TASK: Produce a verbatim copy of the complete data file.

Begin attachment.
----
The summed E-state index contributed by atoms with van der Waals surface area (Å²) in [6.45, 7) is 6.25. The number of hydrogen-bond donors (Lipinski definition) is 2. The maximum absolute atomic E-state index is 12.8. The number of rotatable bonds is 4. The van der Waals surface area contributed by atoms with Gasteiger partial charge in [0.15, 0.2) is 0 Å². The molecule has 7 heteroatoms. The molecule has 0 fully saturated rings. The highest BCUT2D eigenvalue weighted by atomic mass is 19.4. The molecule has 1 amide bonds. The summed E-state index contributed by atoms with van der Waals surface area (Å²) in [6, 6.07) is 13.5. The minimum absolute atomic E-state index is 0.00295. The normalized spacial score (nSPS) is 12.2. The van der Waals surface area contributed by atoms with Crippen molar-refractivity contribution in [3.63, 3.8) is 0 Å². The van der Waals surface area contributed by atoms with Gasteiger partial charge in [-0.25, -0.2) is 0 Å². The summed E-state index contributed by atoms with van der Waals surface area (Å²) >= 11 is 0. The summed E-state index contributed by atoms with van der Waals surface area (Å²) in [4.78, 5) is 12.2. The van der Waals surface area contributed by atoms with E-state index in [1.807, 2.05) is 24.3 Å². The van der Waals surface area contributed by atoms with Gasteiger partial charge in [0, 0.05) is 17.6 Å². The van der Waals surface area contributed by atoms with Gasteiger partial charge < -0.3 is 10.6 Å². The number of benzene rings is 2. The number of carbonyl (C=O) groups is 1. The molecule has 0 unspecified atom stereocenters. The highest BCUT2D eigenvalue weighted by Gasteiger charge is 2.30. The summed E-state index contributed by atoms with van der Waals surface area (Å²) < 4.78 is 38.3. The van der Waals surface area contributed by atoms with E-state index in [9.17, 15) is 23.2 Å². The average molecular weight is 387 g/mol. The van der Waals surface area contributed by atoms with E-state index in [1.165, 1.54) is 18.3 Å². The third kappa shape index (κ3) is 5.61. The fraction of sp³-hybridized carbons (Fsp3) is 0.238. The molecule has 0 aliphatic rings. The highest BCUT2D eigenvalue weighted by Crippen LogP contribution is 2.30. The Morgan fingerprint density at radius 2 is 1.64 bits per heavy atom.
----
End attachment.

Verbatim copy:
The summed E-state index contributed by atoms with van der Waals surface area (Å²) in [6.45, 7) is 6.25. The number of hydrogen-bond donors (Lipinski definition) is 2. The maximum absolute atomic E-state index is 12.8. The number of rotatable bonds is 4. The van der Waals surface area contributed by atoms with Gasteiger partial charge in [0.15, 0.2) is 0 Å². The molecule has 7 heteroatoms. The molecule has 0 fully saturated rings. The highest BCUT2D eigenvalue weighted by atomic mass is 19.4. The molecule has 1 amide bonds. The summed E-state index contributed by atoms with van der Waals surface area (Å²) in [6, 6.07) is 13.5. The minimum absolute atomic E-state index is 0.00295. The normalized spacial score (nSPS) is 12.2. The van der Waals surface area contributed by atoms with Crippen molar-refractivity contribution in [3.63, 3.8) is 0 Å². The van der Waals surface area contributed by atoms with Gasteiger partial charge in [-0.25, -0.2) is 0 Å². The summed E-state index contributed by atoms with van der Waals surface area (Å²) >= 11 is 0. The summed E-state index contributed by atoms with van der Waals surface area (Å²) in [4.78, 5) is 12.2. The van der Waals surface area contributed by atoms with E-state index in [1.807, 2.05) is 24.3 Å². The van der Waals surface area contributed by atoms with Gasteiger partial charge in [0, 0.05) is 17.6 Å². The van der Waals surface area contributed by atoms with Gasteiger partial charge < -0.3 is 10.6 Å². The number of benzene rings is 2. The number of carbonyl (C=O) groups is 1. The molecule has 0 unspecified atom stereocenters. The highest BCUT2D eigenvalue weighted by Gasteiger charge is 2.30. The summed E-state index contributed by atoms with van der Waals surface area (Å²) < 4.78 is 38.3. The van der Waals surface area contributed by atoms with E-state index in [9.17, 15) is 23.2 Å². The average molecular weight is 387 g/mol. The van der Waals surface area contributed by atoms with E-state index in [1.165, 1.54) is 18.3 Å². The third kappa shape index (κ3) is 5.61. The fraction of sp³-hybridized carbons (Fsp3) is 0.238. The molecule has 0 aliphatic rings. The highest BCUT2D eigenvalue weighted by Crippen LogP contribution is 2.30. The Morgan fingerprint density at radius 2 is 1.64 bits per heavy atom.